In general, the audience here seemed somewhat sanguine about the possibility of some kind of Glass-Steagel II – choosing instead to focus on the immediate investment opportunities before them.  In fact, the audience made up of hedge fund managers, institutional investors and “quants” from both groups actually applauded when Volker called on universities to produce more civil engineers and less financial engineers.

A remarkable show of unity between investors and managers?  Perhaps.  But what surprised us a little more was the apparent common ground shared by the hedge fund community and left-of-center thought leaders such as Joe Stiglitz, Paul Volker, and Niall Ferguson – none of whom minced words when it came to their opinions on the causes of (and solutions to) the financial crisis.  One hedge fund manager summed it up Volker’s commentary as “holding up a mirror to the industry.”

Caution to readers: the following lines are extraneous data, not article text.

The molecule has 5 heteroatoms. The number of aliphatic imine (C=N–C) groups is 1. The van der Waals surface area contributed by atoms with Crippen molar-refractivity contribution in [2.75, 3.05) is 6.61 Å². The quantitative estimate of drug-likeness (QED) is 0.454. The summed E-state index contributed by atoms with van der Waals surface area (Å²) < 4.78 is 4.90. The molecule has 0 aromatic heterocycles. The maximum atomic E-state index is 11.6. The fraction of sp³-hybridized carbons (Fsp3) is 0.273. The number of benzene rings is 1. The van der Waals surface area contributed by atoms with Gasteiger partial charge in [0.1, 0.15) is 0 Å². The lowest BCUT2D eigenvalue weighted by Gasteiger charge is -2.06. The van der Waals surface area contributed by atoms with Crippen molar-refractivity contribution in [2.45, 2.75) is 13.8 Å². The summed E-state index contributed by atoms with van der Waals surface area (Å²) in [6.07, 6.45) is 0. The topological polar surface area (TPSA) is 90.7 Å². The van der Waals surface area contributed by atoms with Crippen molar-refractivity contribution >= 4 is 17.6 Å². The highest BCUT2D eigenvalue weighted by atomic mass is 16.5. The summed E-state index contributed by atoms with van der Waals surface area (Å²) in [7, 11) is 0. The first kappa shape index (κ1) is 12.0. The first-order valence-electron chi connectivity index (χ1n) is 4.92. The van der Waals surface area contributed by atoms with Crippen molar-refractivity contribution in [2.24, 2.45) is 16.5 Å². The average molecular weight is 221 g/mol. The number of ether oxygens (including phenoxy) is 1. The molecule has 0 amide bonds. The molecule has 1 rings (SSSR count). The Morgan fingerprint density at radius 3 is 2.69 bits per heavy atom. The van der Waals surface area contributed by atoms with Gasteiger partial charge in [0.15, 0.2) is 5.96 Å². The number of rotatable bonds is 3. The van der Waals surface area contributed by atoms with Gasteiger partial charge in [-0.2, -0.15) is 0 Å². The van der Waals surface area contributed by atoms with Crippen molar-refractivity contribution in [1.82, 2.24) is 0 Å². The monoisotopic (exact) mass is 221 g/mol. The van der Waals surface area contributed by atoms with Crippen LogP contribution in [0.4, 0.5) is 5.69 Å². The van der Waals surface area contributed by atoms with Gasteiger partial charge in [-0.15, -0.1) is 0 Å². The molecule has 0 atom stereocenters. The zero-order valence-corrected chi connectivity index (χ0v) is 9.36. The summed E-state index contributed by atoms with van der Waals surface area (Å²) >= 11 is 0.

Koo and the Gang

Richard Koo, author and Chief Economist of the Nomura Research Institute in Japan has the ears of various leaders around the world.  He has become the spokesman for a school of thought that believes deficit spending is critical in a “balance sheet recession” like the one we’re in right now.  Drawing on the Japanese experience during the “lost decade”, he argued that inflation should not be a concern since government debt is just filling the gap left behind by suddenly-thrifty US consumers.  He warned the audience not to assume that the US is continuing it’s spendthrift ways.  In fact, he noted, the US savings rate is now higher than Japan’s.